Inflation touches a 13-yr high at 11.05% | business | Hindustan Times
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Inflation touches a 13-yr high at 11.05%

Interest rates are set to go up and a further slowing of the economy looks imminent, reports G Choudhury. What it means for youWhat is driving inflation

business Updated: Jun 21, 2008 03:19 IST
Gaurav Choudhury

As feared, inflation has surged to double digits, and a reversal is unlikely to happen soon.

Interest rates are set to go up again and a further slowing of the economy looks imminent, as will be some tough measures from the government and the country’s central bank.

<b1>According to data released on Friday, the wholesale price-based inflation rate touched a 13-year high of 11.05 per cent in the week ended June 7, driven by a steep hike in oil prices ordered by the government earlier this month.

Experts said the inflation rate could remain in double digits for several months, as higher oil prices cascade through other such sectors as transportation.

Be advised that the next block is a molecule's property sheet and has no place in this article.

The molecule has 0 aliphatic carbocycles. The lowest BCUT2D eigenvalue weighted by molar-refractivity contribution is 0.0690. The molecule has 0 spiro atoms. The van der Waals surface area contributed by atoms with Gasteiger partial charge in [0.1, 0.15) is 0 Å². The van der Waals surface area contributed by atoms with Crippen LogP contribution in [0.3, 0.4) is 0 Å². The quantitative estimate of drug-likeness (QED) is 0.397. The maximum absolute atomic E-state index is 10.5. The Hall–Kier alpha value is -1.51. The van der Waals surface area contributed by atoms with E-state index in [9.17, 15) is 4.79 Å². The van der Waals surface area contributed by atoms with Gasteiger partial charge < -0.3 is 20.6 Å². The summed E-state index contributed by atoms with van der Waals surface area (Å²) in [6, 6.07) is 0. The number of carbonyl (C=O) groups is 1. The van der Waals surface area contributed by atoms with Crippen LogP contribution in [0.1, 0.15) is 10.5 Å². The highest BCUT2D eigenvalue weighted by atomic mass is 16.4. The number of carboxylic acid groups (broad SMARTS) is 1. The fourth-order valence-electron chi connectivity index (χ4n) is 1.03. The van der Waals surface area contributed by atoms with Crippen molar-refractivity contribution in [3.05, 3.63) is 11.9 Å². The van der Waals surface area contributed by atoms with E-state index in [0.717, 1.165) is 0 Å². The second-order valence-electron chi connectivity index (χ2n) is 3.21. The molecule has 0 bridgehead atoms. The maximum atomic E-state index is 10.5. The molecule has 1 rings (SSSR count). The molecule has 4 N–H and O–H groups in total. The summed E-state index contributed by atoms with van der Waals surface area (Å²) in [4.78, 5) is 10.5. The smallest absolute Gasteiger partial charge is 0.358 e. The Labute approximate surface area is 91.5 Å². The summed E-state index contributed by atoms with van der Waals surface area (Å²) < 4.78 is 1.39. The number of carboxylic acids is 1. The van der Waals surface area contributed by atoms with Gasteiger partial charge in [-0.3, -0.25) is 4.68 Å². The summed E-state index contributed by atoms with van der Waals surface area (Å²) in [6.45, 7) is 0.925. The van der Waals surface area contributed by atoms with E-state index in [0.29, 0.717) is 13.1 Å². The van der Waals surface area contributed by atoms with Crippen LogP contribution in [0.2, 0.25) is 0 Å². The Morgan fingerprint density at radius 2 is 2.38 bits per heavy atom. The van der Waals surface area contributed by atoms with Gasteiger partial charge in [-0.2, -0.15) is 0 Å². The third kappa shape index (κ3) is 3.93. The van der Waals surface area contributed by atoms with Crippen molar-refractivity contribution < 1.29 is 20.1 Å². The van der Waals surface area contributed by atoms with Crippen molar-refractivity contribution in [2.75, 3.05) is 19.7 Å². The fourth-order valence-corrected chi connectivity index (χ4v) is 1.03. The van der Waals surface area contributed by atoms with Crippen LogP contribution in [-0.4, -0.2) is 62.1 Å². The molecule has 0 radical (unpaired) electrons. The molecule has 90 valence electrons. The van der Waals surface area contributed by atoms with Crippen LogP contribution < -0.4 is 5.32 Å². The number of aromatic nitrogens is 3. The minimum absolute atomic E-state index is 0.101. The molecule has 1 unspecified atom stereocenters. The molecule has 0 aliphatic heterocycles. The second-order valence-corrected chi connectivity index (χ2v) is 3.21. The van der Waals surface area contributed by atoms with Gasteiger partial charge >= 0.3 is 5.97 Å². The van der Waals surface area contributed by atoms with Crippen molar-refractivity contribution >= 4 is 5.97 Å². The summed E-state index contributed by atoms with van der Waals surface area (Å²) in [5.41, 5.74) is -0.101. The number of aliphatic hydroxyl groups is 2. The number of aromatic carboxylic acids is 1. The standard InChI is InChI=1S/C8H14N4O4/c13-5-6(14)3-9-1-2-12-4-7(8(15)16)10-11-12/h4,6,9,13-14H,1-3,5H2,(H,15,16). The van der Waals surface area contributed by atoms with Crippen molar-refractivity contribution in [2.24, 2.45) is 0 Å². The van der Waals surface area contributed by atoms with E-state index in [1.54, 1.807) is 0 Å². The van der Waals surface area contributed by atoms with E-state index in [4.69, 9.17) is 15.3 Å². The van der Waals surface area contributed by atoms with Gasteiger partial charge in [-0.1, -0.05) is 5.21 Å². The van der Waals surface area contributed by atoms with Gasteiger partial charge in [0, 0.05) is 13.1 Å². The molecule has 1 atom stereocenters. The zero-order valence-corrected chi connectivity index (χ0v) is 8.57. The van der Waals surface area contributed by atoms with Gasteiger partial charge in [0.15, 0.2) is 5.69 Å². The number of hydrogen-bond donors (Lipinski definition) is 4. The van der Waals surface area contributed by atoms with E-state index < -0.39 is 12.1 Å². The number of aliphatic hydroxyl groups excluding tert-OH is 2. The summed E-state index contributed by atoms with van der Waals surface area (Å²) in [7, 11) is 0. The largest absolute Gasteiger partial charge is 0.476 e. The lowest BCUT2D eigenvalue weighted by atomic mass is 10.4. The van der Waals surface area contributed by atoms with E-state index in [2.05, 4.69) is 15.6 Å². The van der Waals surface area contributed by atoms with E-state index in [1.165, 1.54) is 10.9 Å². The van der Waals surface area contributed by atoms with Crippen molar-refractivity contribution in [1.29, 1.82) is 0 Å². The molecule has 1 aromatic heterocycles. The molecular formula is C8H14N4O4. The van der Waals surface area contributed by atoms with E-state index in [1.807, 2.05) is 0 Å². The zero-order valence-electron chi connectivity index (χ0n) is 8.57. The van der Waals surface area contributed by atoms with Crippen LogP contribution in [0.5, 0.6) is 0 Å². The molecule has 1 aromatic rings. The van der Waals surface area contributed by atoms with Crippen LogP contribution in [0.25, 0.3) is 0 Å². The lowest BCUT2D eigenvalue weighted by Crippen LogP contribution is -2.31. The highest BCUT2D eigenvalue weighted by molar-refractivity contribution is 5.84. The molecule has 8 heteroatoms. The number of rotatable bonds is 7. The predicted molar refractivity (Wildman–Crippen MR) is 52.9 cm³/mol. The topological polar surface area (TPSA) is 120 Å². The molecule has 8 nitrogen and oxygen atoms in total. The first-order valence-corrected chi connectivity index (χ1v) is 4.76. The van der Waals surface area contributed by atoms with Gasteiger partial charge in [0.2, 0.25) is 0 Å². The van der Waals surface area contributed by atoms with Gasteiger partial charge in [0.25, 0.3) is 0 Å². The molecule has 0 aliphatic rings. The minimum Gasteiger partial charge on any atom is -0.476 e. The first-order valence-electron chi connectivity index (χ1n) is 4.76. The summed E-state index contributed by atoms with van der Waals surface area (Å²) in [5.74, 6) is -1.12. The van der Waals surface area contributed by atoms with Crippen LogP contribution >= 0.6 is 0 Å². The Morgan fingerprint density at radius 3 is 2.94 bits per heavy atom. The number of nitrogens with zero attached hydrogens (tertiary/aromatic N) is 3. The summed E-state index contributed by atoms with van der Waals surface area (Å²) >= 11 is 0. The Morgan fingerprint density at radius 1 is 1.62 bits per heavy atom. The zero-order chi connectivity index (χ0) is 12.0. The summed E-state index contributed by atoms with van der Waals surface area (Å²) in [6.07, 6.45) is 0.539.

“These are indeed very difficult times,” Finance Minister P Chidambaram said. “The government is aware of the difficulties… we need to look at measures on both demand and supply sides.”

Shortly thereafter, the government announced subsidised sale of edible oil through ration stores across at least 15 states.
Still, household budgets will be under pressure, and for millions of home loan borrowers, the pinch will only get worse as their loans get costlier to service.

Most bankers expect the Reserve Bank India to increase its key lending rate ahead of the July 29 review of the credit policy, and some said the hike would be more than expected. Earlier this month the RBI announced a surprise hike, from 7.75 per cent to 8 per cent, in the rate at which it lends to commercial banks in the short term.

“We are not looking at another 25 basis-point ( 0.25 percentage point) hike (in repo rate). We are looking for more,” said A Prasanna at ICICI Bank.

If that happens, banks will be forced to increase interest rates on home loans and other finances, which, in turn, could hurt the broader economy by slowing new investments.